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Subtracting Additives: Ditch the Junk, Savor the Flavor

Subtracting Additives: Ditch the Junk, Savor the Flavor

A family gathered around a countertop with fresh ingredients

By Megan McCarthy

As we usher in a fresh start with the turn of the calendar, there’s no better time to prioritize our well-being by taking a closer look at what we consume. With the increasing prevalence of processed foods, additives, preservatives and chemicals have found their way into our diets, potentially impacting our health in subtle yet significant ways. Here’s how to keep these additives at bay and cultivate a healthier, more natural lifestyle.

Embracing a Clean Diet: Kale Yeah!

Start with fresh produce! Incorporate a diverse range of fresh fruits and vegetables into your meals. Not only are these nutrient-rich, but they also lack the additives and preservatives commonly found in many packaged and processed foods. Fresh produce consumption is also great for better skin, happy demeanor and loads of dietary fiber. Win, win.

Read those labels. Scrutinize food labels for any hidden additives, colorings or artificial flavorings. Familiarize yourself with commonly used additive names and prioritize products with a concise list of recognizable ingredients. A good rule of thumb is if you can’t pronounce the name of the ingredient or your grandmother wouldn’t know what it is, it likely isn’t good for you.

Make your meals at home. Take control of your meals by cooking at home. This empowers you to select fresh, whole ingredients and minimize the consumption of processed foods laden with additives and “ingredients” you cannot pronounce. Find a cooking class to help with your journey. How about the bonus of saving money by making meals at home?

Explore organic options when possible. Choose organic produce and products that are grown without the use of synthetic pesticides, additives or genetic modifications. Most grocery stores have many options available.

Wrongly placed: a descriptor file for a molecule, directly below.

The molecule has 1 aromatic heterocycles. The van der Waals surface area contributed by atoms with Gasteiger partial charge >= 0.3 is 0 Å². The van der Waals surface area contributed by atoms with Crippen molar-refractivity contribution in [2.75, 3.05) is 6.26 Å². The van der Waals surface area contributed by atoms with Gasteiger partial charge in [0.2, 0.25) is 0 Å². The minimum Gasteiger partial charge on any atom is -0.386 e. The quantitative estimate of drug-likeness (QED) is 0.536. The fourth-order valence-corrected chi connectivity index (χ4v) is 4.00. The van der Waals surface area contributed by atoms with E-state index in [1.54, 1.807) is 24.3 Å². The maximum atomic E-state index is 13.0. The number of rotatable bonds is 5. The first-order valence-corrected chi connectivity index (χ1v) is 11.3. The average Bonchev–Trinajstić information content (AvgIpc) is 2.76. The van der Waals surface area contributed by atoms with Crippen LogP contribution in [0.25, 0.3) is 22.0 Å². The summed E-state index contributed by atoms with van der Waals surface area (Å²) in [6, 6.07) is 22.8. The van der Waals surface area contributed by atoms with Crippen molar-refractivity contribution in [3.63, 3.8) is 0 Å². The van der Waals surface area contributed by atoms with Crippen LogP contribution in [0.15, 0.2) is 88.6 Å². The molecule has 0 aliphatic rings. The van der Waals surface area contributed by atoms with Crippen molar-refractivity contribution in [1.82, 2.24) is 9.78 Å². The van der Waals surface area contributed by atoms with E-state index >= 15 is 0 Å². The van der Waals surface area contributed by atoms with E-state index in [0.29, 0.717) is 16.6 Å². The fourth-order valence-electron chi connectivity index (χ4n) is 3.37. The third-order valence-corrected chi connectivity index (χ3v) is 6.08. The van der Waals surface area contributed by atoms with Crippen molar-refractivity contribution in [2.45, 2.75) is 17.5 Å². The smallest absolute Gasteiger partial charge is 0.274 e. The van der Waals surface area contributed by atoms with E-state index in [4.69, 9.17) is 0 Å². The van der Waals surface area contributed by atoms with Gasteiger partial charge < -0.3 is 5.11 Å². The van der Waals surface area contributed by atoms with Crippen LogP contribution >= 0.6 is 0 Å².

Worst Offenders

Additives and Preservatives to Avoid

Artificial Trans Fats: Often present in baked goods, fried foods and margarine, these trans fats can raise bad cholesterol levels, increasing the risk of heart disease. Mother Nature knows her creations and these are not one of them.

Artificial Sweeteners: Despite their low-calorie appeal, artificial sweeteners like aspartame, sucralose and saccharin have been linked to adverse effects on metabolism and gut health.

High-Fructose Corn Syrup (HFCS): Commonly found in sugary beverages, canned fruits and processed snacks, HFCS has been linked to various health concerns, including obesity and diabetes.

Sodium Nitrite: Frequently used as a preservative in processed meats, sodium nitrite has been associated with an increased risk of certain cancers and other health complications.

Better Alternatives

Natural Sweeteners: Choose natural sweeteners like honey, maple syrup, monk fruit or stevia to add sweetness to your dishes without the artificial counterparts.

Homemade Snacks: Prepare your snacks at home using nuts, seeds and dried fruit to avoid the additives commonly found in store-bought alternatives. Get that popcorn popper out and start popping!

Fresh Herbs and Spices: Enhance the flavor of your meals with fresh herbs and spices, eliminating the need for artificial flavor enhancers, sugars and excessive salt.

Sparkling Water: Wave goodbye to sugary sodas with a dive into the effervescent world of sparkling water. Add a slice of citrus or a handful of berries real hydration without the additives crash.

By shifting to these simple yet powerful adjustments, you can bid farewell to preservatives and “unidentified flying additives” that creep into your diet. Embracing a more natural and wholesome approach to nutrition can pave the way for a healthier, more vibrant you in the New Year and beyond.

Chef Megan McCarthyHealthy Eating 101, Chef Megan McCarthy

Megan McCarthy is a healthy lifestyle chef on a mission to teach others how to prepare delicious foods for everyday eating. Her creative culinary experience brings healthy foods to life while putting you at ease in the kitchen. McCarthy is the Edible Garden Chef at the Atlanta Botanical Garden and creates recipes focusing on new and creative ways to enjoy the fresh seasonal abundance.

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